Outspoken Music Scientist to Lead Spoleto Festival

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A scholar who speaks strongly about the legacy of colonialism in classical music will serve as the next general manager. Spoleto Festival USAThe famous arts group in Charleston, SC announced Tuesday.

Mena Mark HannaThe 37-year-old son of Egyptian immigrants will be the first black person to run the festival, which was established in 1977.

Hanna’s appointment comes as she tries to recover financially from the coronavirus pandemic, which has forced the festival to cancel the 2020 season, resulting in a 70 percent drop in ticket sales this year. Festival leaders are also grappling with questions about increasing diversity in staffing and programming amid a broader showdown on racial justice in the United States.

Hanna, who will take office in October, said she will make it a priority to use culture to confront the legacy of slavery in the United States and build an inclusive environment.

“Art has a very unique role to play in this conversation, truly harnessing its transformative power to bridge differences,” Hanna said in an interview. More needs to be done so that we can have different perspectives at every point in the lifecycle of a work of art.”

Hanna will replace longtime leader of the festival, Nigel Redden, who announced last fall that he plans to retire after 35 years, citing the pandemic and the impact of the Black Lives Matter movement, among other factors. Redden, who is white, said the movement at the time made him realize the importance of stepping aside to make way for a new generation of leaders.

Hanna is an apprentice Daniel BarenboimFamous conductor who founded the West-East Divan Orchestra with the Palestinian-American intellectual Edward Said. Hanna is a professor of musicology and composition. Barenboim Said Academy, a music conservatory in Berlin named after both men. He previously served as assistant artistic director at the Houston Grand Opera.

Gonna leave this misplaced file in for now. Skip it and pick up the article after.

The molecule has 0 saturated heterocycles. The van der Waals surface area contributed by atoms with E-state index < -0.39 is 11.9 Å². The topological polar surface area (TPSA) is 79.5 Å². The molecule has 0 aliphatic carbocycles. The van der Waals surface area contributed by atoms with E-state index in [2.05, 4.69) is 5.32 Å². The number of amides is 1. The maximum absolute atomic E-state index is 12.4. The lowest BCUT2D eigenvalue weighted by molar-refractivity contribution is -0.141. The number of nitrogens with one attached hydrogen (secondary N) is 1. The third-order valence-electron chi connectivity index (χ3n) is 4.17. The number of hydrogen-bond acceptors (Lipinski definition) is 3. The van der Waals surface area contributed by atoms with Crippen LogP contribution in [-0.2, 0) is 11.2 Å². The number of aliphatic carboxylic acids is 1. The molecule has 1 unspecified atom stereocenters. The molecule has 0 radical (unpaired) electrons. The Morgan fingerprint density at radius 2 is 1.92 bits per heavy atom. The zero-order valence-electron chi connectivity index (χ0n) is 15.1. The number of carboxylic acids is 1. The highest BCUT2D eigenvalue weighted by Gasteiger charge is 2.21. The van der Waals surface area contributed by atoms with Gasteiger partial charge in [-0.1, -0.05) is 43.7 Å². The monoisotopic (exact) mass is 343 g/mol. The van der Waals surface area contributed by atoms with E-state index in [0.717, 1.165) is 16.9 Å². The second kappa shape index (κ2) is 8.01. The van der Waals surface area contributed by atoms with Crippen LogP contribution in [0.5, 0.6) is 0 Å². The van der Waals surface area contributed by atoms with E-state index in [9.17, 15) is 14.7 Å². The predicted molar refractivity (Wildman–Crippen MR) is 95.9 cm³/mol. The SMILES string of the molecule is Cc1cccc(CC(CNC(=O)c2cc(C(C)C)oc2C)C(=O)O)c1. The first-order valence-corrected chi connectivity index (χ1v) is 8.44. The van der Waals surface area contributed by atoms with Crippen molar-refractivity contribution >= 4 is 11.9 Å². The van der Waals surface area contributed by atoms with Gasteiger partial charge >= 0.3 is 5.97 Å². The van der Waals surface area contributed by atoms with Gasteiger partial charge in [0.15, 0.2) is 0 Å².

As a scholar, Hanna researched hard questions on cultural imperialism in the arts. He described classical music as a “totally colonized medium” based on 19th century norms and criticized the persistence of orientalism in operas such as “Aida”.

In Spoleto, Hanna will take over one of the country’s most important music festivals, with a donation of approximately $20 million and an annual budget of approximately $8 million. Completing its 45th season in June, the festival presented approximately 77 opera, theatre, dance and music performances over 17 days.

festival known to bring together artists from different disciplines and to commission and stage innovative works such as “Ömer” An opera by Rhiannon Giddens It is based on the autobiography of Omar Ibn Said, a Muslim man from West Africa who was enslaved and transferred to Charleston in 1807. The film will premiere at the festival next year.

Hanna said she’s keen to explore ways that art can help bring attention to social challenges.

“We have a unique opportunity to define how our history can inform our present and how we can be stronger for it,” he said. “We can use art to give us an idea of ​​a future that can only be imagined at the moment.”

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